Fox, which went on the air Oct. 7, 1996, beat a network that had a virtual monopoly in cable news for 15 years, despite the fact that Fox is available in fewer homes.
Fox News Channel Chairman Roger Ailes said the victory was a tribute to Rupert Murdoch of parent company News Corp., who started Fox at the same time that NBC and Microsoft launched MSNBC, and when ABC was also contemplating a cable news channel.
"He said that there's room and we can win, and nobody believed him," Ailes said.
Cable news viewership in general is up over last year at this time. CNN, Fox and MSNBC have held on to at least some of the audience that tuned in after the Sept. 11 terrorist attacks.
"Fox's growth is not at CNN's expense," said CNN spokeswoman Christa Robinson.
During January, Fox averaged 656,000 viewers while CNN had 596,000 viewers, according to Nielsen Media Research. MSNBC had 296,000 viewers. In Nielsen's cable measurements, a month ends on its last Sunday.
In prime-time, Fox averaged 1.1 million viewers, CNN was at 921,000 and MSNBC had 358,000. Fox beat CNN during two months last year in prime-time, but by smaller margins. And it has never won in Nielsen's 24-hour average.
Fox's prime-time talk lineup, led by Bill O'Reilly, has been the biggest factor in its success. CNN has contended that Fox has an audience with a dedication akin to those who listen to conservative talk radio.
Ailes bristles at the notion of Fox being typecast as conservative, noting its recent hire of Geraldo Rivera as a war correspondent.
"The TV industry in New York believes that if a conservative gets to give his point of view on television, that's bias," he said. "We believe that if anybody's point of view is eliminated, that's biased, including conservatives."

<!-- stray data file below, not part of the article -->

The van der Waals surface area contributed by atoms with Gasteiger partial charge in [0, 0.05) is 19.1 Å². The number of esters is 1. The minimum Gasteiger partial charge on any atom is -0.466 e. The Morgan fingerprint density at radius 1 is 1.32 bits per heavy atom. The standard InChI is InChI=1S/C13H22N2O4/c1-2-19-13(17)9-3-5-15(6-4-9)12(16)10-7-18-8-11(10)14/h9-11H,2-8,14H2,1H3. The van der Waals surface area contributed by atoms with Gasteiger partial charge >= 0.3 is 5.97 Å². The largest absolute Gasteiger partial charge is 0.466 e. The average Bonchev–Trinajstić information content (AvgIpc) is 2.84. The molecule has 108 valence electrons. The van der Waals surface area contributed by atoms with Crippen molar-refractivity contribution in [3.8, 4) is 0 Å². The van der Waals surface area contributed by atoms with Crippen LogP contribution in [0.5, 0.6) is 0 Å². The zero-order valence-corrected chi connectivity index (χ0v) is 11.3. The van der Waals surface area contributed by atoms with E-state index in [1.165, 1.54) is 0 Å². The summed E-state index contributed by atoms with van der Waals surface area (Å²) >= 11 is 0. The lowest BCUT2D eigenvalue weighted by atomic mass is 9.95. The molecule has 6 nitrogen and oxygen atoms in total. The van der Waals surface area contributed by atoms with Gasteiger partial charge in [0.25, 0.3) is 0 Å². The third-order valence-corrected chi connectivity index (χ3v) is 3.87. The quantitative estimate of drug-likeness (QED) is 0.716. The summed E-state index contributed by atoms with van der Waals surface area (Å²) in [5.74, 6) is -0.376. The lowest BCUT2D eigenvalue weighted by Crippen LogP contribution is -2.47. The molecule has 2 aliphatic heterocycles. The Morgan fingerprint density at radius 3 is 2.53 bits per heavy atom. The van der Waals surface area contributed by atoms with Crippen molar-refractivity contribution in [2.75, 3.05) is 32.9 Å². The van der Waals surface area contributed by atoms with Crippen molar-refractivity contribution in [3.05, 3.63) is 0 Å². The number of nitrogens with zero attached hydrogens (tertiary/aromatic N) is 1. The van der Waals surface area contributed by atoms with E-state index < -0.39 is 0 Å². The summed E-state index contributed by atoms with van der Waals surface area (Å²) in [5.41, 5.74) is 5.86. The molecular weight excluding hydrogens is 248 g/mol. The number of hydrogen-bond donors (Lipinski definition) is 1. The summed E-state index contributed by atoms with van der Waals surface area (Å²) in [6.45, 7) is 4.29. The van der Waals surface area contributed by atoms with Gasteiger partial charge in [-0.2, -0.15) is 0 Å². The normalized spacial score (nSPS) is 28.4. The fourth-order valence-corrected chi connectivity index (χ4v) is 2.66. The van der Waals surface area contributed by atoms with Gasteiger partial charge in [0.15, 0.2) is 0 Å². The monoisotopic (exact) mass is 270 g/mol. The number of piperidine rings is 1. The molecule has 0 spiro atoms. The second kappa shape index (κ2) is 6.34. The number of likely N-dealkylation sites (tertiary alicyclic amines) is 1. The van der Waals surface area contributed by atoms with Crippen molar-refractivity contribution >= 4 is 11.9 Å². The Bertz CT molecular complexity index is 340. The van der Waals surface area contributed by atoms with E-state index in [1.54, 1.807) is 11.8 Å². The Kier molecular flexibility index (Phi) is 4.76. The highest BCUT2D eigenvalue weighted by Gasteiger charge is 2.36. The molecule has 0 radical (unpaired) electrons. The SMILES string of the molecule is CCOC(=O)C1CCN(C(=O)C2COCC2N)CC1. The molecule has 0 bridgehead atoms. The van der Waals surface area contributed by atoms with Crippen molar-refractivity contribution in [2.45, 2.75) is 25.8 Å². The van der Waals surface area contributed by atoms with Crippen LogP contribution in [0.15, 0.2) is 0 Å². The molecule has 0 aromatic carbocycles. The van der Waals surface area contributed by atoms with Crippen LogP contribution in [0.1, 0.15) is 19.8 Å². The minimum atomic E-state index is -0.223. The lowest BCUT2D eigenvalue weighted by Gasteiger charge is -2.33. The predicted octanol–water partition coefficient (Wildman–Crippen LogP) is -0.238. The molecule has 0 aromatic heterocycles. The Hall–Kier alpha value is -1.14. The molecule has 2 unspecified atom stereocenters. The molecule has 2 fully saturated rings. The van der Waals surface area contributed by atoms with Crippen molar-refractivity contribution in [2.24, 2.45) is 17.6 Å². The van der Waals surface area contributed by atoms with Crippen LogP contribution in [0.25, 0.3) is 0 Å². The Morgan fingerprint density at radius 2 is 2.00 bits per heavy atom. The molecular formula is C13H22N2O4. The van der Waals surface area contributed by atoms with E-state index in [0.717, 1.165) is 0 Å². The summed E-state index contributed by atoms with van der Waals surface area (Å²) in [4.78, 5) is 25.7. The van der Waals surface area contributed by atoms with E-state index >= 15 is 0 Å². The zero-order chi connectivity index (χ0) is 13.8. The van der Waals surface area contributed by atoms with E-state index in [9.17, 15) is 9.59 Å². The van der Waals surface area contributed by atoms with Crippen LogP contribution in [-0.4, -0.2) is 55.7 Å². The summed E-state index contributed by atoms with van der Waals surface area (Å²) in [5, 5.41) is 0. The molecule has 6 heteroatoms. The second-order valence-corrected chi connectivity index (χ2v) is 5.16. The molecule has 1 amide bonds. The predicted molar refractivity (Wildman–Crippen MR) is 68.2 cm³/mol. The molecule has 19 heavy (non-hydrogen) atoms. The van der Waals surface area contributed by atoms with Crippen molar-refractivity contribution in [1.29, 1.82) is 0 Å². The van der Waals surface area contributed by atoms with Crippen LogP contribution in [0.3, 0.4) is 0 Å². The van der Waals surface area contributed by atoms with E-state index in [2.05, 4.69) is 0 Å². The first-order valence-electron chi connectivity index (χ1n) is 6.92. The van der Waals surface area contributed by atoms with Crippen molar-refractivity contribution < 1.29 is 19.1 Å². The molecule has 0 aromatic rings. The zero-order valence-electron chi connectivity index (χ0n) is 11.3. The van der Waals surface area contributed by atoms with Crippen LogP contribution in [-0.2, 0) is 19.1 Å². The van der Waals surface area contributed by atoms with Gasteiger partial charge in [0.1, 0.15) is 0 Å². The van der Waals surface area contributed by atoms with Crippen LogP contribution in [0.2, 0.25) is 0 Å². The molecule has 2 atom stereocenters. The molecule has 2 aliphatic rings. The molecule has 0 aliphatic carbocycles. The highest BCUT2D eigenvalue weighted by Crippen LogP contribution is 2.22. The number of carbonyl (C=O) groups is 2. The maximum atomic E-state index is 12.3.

CNN is available in just under 86 million of the nation's 105.5 million television homes, and Fox in 77 million.
But Fox has seen dramatic distribution growth over the past year, increasing the number of homes where it is available by one third. CNN's January audience was 51 percent higher than it was in January 2001, while Fox's audience more than doubled.
The two networks have been engaged in increasingly bitter talent wars, with CNN raiding Fox last fall to sign morning-show host Paula Zahn and Fox retaliating by poaching CNN's Greta Van Susteren. CNN announced last week it had signed ABC's Connie Chung to be host of a prime-time show.
Clearly, Robinson said, "Fox and CNN do different things. If you watch CNN, we have a full day of smart, hard newscasts that cover the world and break news daily."
She pointed out that CNN had a correspondent in Nigeria on Tuesday covering the deadly explosion of a munitions dump. Fox had no correspondent in Nigeria.
Ailes said Fox benefited from a lack of focus at MSNBC in establishing itself over the past five years. As for CNN, he said the network is modeling itself after a broadcast news operation and it's too soon to tell whether new leader Walter Isaacson will be successful.
"This is going to be a pitched battle for first place," he said.
Despite the bitter competition, the cable news audience is dwarfed by that of broadcast nightly news. For instance, NBC's "Nightly News" averaged 11.5 million viewers each weeknight last week.
- The Associated Press